There are three major types of peonies.
First off the track in early May are tree peonies which are the upper class of peonies; they seem a little snobby and too perfect and everyone loves them. Tree peonies have woody stems and lose their leaves in the fall and grow very slowly to form a small shrub. They prefer to have a little shade. The ultimate color to get for a tree peony is yellow. I still have to get one of these. I have been burnt buying them from growers and they turn out to be white or pale pink! So, buy them in bloom if possible!
When these bloom, it is almost a sensual experience cutting the flower off the shrub. The blooms are massive, maybe 7 inches across with beautiful centers of frilly contrasting stamens. The foliage is beautiful also and will remain throughout the season.
Paeonia ‘Linne’ (Photo credit: Wikipedia)
The most common and many people know this one the best. It is the one found in gardens that someone planted 50 years earlier, and they are still going strong. The stems die to the ground in the winter just like any other perennial. I dug lots of peonies up from my mother’s garden that bloomed very sparsely, having been shaded out over the years, transplanted them to my garden in full sun, and they now bloom like gang busters. So, herbaceous ones demand full sun to bloom well.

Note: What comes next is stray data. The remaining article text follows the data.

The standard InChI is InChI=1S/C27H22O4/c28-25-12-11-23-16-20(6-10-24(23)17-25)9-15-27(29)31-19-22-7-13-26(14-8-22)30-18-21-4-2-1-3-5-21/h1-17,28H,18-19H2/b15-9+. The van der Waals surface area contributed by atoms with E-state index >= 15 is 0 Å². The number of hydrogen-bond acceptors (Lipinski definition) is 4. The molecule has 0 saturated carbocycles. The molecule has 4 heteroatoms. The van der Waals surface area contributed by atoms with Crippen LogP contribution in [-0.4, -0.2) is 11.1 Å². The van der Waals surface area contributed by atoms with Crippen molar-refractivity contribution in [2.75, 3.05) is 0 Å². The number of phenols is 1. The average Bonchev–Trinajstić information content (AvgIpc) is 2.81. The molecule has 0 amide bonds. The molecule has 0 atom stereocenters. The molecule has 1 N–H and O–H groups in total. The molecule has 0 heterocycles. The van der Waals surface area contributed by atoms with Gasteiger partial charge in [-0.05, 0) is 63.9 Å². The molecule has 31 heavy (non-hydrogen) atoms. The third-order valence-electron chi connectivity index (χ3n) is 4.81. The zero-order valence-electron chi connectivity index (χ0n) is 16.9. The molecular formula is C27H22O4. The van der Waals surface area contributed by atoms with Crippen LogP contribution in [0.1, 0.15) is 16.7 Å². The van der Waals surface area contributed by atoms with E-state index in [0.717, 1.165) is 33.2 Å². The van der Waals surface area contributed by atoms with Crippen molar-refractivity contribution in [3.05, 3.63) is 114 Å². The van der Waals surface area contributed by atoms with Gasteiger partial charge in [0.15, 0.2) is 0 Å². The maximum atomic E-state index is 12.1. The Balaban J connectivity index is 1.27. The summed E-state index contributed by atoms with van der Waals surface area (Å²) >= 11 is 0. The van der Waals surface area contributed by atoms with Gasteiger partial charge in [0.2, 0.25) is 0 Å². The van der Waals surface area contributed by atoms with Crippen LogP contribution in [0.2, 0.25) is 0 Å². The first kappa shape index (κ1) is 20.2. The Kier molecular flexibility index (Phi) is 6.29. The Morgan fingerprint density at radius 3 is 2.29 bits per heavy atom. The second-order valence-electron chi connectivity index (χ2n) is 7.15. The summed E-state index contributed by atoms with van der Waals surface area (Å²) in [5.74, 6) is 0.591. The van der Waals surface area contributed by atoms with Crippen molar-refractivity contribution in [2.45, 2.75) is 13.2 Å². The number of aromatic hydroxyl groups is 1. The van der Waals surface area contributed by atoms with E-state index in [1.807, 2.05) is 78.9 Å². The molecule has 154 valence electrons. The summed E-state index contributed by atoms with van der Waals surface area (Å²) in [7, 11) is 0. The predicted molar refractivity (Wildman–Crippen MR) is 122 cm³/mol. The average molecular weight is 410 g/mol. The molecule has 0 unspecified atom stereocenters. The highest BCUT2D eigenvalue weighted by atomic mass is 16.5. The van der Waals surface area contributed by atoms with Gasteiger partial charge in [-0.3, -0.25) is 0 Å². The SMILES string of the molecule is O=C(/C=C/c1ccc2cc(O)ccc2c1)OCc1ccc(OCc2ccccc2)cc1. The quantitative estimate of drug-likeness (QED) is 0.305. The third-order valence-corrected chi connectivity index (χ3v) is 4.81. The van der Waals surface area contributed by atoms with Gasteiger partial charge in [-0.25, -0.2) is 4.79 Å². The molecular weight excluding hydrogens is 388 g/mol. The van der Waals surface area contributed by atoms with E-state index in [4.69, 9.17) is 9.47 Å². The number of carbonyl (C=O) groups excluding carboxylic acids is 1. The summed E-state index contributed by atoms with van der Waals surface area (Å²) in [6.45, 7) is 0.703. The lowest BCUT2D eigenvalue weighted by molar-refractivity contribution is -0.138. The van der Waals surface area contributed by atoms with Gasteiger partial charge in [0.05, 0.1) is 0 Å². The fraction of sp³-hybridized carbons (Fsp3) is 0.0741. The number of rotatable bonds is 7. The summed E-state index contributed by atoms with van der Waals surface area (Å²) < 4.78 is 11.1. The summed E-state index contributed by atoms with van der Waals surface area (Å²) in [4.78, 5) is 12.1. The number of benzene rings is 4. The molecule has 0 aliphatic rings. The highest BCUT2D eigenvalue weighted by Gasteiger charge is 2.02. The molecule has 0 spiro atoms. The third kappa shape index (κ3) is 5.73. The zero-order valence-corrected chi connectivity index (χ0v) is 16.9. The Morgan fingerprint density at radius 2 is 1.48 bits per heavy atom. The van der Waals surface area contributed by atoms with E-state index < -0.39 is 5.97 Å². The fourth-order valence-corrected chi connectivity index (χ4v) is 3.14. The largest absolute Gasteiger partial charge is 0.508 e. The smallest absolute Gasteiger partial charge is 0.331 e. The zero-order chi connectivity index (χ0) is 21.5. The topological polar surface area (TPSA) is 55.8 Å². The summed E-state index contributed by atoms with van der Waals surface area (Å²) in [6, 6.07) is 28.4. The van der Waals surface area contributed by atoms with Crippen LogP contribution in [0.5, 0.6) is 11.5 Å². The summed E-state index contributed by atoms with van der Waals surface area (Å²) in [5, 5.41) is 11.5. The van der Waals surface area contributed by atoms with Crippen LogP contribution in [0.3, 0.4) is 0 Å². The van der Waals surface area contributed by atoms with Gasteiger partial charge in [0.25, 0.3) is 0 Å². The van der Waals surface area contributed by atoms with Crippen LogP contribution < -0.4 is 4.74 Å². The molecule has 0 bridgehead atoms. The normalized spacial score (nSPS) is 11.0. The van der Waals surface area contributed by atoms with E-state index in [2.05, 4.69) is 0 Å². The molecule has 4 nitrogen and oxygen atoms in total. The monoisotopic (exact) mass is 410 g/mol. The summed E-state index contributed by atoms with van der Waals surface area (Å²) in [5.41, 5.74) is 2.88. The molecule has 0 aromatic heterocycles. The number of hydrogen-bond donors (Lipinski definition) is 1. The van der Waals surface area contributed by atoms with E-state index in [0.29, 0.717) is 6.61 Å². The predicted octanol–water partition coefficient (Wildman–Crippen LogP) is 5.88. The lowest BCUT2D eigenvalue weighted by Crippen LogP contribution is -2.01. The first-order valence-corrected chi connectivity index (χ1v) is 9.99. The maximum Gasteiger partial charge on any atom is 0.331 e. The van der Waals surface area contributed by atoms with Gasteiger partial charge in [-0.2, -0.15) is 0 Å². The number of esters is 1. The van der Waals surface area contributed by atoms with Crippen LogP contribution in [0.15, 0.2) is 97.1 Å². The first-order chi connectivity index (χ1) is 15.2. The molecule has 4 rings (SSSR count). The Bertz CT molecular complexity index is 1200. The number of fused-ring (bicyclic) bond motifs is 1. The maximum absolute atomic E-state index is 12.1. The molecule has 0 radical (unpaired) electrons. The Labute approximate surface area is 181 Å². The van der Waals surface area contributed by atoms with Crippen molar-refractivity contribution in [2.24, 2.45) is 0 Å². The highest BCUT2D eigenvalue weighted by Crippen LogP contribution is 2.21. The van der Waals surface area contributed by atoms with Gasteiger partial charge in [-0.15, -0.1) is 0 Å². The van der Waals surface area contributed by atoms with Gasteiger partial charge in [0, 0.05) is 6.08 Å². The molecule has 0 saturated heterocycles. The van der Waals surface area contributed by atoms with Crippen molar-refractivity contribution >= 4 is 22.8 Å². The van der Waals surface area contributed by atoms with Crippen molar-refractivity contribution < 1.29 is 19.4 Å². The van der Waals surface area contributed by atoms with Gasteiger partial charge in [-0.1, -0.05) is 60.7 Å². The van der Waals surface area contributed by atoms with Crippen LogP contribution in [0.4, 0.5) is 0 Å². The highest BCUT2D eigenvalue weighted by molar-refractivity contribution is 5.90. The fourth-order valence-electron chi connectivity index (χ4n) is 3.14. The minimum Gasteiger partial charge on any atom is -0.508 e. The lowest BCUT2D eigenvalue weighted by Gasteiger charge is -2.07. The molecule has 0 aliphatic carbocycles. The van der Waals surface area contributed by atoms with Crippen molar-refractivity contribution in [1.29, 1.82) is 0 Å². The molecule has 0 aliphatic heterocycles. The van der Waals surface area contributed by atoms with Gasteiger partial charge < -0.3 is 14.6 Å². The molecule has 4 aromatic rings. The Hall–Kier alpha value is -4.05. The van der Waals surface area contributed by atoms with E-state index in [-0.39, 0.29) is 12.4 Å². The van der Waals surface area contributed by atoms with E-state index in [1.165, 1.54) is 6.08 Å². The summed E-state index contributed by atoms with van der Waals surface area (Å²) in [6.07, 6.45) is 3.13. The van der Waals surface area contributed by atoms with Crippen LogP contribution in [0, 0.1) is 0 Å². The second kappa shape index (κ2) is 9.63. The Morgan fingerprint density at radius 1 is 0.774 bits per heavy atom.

Itoh or Intersectional Peony-
Just a fancy term for a cross between a tree peony and a herbaceous one. The top growth will die down during the winter and the plants have a nice rounded shape. They are usually shorter than herbaceous ones, thus no floppy stems or staking. These like a little shade also and since they are a relatively new species, are expensive. Prices range from $50 to $150 on line. I just bought one, it set me back $80 and is a beauty! The color is almost a coral pink, one that I have never seen in a peony.
Everyone has seen ants attracted to peony flowers and that might stop some people from cutting them and bringing them into the house. You can briefly swish the buds and blooms in a pail of water to flush them off if they bother you. Ants are attracted to the nectar secreted from the buds only and will not be on flowers in full bloom. They are not harmful to you or to the flower, so don’t try to spray them with insecticide!